In a short period of time, COVID-19 has become a term familiar around the globe, as precautionary changes have been implemented to reduce the spread of the virus. There is no question that this pandemic will call upon communities and nations to work together to mitigate the risk, but also to move forward from this point. The field of psychology is uniquely positioned to inform this process, including how we as a society can cultivate a sense of meaning from this experience now and moving forward.
From an existential standpoint, no traumatic event or disaster is alike, nor is the suffering or pain experienced by the individual who endured the event. Each experience inflicts a wound upon the person that is unique to that individual. In some cases, this can result in a lingering, deeply felt sense of suffering that can feel inescapable. While in that space, it can be difficult to comprehend the notion that suffering provides us with the unique opportunity to find meaning within the endured experience. Occasionally, our sense of meaning is cultivated long after the event, when we have had time to recover and digest the experience as a whole.
Amidst the recommendations for social distancing, we have seen workplaces go remote, and civilization retreat within their homes. Across social media, various objections can be seen across different platforms, expressing outrage and annoyance at the restrictions being placed on society in the interest of preventing further illness. This ‘quietening’ of the world calls for a perspective shift, but it is one many of us are not readily willing to make. The nature of the COVID-19 pandemic challenges us on an existential level, whether it is the viral entity itself, or due to the precautions that must be taken to prevent infection and spread.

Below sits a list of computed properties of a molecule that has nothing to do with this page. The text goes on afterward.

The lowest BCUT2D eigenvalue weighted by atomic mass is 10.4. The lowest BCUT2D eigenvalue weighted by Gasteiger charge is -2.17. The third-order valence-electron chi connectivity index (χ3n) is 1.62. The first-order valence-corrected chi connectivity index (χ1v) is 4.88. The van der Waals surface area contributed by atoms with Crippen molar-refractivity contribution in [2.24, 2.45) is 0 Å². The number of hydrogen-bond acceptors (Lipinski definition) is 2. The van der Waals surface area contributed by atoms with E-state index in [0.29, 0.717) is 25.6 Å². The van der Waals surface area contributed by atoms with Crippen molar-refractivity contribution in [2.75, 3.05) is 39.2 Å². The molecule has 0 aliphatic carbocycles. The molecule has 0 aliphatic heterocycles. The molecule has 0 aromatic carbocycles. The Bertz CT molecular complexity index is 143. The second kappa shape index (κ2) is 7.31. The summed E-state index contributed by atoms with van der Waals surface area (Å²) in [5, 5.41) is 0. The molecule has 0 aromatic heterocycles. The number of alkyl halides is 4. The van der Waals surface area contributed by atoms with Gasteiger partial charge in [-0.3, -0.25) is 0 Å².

In example, the social distancing requirements of COVID-19 have created a natural tension between the concepts of freedom and determinism, in which we desire the capacity to make choices for ourselves, but struggle with feeling as though external entities are deciding what we should be doing. It also creates a struggle between isolation and inter-subjectivity, or our connection to others. And of course, tension exists between life and death, which many consider the ultimate existential concern. Fundamentally, these dilemmas transcend culture and generation, as they are universal human experiences–much like our current pandemic. This is a struggle that currently unites the world, whether it is from a biological perspective or a psychological one.
From an existential standpoint, we are must remind ourselves that growth occurs from the struggle, not the resolution, which demands that we turn toward the paradox and anxiety with an increasing awareness of the meaning and liberation that can be found in the journey. During this time, take the opportunity to reflect inward, sitting with the discomfort and explore the meaning of this experience including the fears, frustrations and challenges that arise.
The potential for meaning exists in every moment of life; but our ability to find it is solely up to us.
“You do not have to suffer to learn. But, if you don’t learn from suffering, over which you have no control, then your life becomes truly meaningless.”—Viktor E. Frankl, MD, PhD
1. Pattakos, A., and Dundon, E. (2017). Prisoners of Our Thoughts: Viktor Frankl’s Principles for Discovering Meaning in Life and Work, 3rd edition. Oakland: Berrett-Koehler Publishers.
2. Frankl, V.E. (1992). Man’s Search for Meaning: An Introduction to Logotherapy, 4th edition. Boston: Beacon Press, p.117.
3. May, R. (1996; 1967). Psychology and the human dilemma. New York, NY: Norton and Company.
Information provided by Jennifer A. Campbell, MA, Pre-Doctoral Psychology Intern, and Andrew Schmitt, PhD, Clinical Psychologist. For more information, please call 903-877-7000 or visit uthealthnorth.com/services/behavioral-health.